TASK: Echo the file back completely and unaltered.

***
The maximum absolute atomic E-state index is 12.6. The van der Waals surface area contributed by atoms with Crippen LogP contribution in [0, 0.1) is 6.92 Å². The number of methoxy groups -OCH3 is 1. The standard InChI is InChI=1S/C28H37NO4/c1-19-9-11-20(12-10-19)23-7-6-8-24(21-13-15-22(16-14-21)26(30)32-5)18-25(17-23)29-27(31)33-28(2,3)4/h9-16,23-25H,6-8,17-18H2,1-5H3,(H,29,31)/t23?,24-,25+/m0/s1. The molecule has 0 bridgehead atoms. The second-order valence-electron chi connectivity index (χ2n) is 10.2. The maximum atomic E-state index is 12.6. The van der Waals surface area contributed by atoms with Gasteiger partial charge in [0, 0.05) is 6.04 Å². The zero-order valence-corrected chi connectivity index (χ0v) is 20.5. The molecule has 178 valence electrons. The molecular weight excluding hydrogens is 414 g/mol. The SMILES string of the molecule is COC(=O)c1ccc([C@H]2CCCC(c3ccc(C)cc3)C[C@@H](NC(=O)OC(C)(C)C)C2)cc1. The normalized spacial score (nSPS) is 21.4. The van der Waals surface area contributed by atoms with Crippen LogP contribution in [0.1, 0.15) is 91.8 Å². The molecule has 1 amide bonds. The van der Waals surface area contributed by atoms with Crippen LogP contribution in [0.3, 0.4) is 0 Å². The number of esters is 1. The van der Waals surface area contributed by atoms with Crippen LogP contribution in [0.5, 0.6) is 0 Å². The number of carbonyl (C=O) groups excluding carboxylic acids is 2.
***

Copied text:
The maximum absolute atomic E-state index is 12.6. The van der Waals surface area contributed by atoms with Crippen LogP contribution in [0, 0.1) is 6.92 Å². The number of methoxy groups -OCH3 is 1. The standard InChI is InChI=1S/C28H37NO4/c1-19-9-11-20(12-10-19)23-7-6-8-24(21-13-15-22(16-14-21)26(30)32-5)18-25(17-23)29-27(31)33-28(2,3)4/h9-16,23-25H,6-8,17-18H2,1-5H3,(H,29,31)/t23?,24-,25+/m0/s1. The molecule has 0 bridgehead atoms. The second-order valence-electron chi connectivity index (χ2n) is 10.2. The maximum atomic E-state index is 12.6. The van der Waals surface area contributed by atoms with Gasteiger partial charge in [0, 0.05) is 6.04 Å². The zero-order valence-corrected chi connectivity index (χ0v) is 20.5. The molecule has 178 valence electrons. The molecular weight excluding hydrogens is 414 g/mol. The SMILES string of the molecule is COC(=O)c1ccc([C@H]2CCCC(c3ccc(C)cc3)C[C@@H](NC(=O)OC(C)(C)C)C2)cc1. The normalized spacial score (nSPS) is 21.4. The van der Waals surface area contributed by atoms with Crippen LogP contribution in [0.1, 0.15) is 91.8 Å². The molecule has 1 amide bonds. The van der Waals surface area contributed by atoms with Crippen LogP contribution in [0.3, 0.4) is 0 Å². The number of esters is 1. The van der Waals surface area contributed by atoms with Crippen LogP contribution in [0.5, 0.6) is 0 Å². The number of carbonyl (C=O) groups excluding carboxylic acids is 2.